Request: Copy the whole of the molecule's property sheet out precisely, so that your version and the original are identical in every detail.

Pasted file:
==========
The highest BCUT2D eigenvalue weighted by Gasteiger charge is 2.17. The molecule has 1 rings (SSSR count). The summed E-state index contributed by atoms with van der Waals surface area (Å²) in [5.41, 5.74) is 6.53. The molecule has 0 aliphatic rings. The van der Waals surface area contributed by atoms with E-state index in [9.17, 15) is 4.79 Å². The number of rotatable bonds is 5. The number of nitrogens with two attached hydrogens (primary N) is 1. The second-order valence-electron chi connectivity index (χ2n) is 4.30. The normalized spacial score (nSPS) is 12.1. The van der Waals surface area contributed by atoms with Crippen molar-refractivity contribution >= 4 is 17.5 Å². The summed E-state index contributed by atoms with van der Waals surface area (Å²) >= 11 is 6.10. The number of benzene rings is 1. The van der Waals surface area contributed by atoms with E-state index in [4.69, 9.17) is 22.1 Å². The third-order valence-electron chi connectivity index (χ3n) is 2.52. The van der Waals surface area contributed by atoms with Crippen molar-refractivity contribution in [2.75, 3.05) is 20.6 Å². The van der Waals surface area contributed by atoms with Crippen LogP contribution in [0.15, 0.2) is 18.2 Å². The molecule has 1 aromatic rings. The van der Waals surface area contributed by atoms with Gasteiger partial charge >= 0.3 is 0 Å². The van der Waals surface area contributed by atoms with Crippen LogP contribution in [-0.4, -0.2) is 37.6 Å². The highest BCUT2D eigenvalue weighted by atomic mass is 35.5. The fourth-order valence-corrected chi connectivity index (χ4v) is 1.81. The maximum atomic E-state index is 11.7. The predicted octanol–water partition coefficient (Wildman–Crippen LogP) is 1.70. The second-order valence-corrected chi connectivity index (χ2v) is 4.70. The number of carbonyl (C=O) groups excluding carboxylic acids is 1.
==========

The highest BCUT2D eigenvalue weighted by Gasteiger charge is 2.17. The molecule has 1 rings (SSSR count). The summed E-state index contributed by atoms with van der Waals surface area (Å²) in [5.41, 5.74) is 6.53. The molecule has 0 aliphatic rings. The van der Waals surface area contributed by atoms with E-state index in [9.17, 15) is 4.79 Å². The number of rotatable bonds is 5. The number of nitrogens with two attached hydrogens (primary N) is 1. The second-order valence-electron chi connectivity index (χ2n) is 4.30. The normalized spacial score (nSPS) is 12.1. The van der Waals surface area contributed by atoms with Crippen molar-refractivity contribution >= 4 is 17.5 Å². The summed E-state index contributed by atoms with van der Waals surface area (Å²) >= 11 is 6.10. The number of benzene rings is 1. The van der Waals surface area contributed by atoms with E-state index in [4.69, 9.17) is 22.1 Å². The third-order valence-electron chi connectivity index (χ3n) is 2.52. The van der Waals surface area contributed by atoms with Crippen molar-refractivity contribution in [2.75, 3.05) is 20.6 Å². The van der Waals surface area contributed by atoms with Crippen LogP contribution in [0.15, 0.2) is 18.2 Å². The molecule has 1 aromatic rings. The van der Waals surface area contributed by atoms with Gasteiger partial charge >= 0.3 is 0 Å². The van der Waals surface area contributed by atoms with Crippen LogP contribution in [-0.4, -0.2) is 37.6 Å². The highest BCUT2D eigenvalue weighted by atomic mass is 35.5. The fourth-order valence-corrected chi connectivity index (χ4v) is 1.81. The maximum atomic E-state index is 11.7. The predicted octanol–water partition coefficient (Wildman–Crippen LogP) is 1.70. The second-order valence-corrected chi connectivity index (χ2v) is 4.70. The number of carbonyl (C=O) groups excluding carboxylic acids is 1.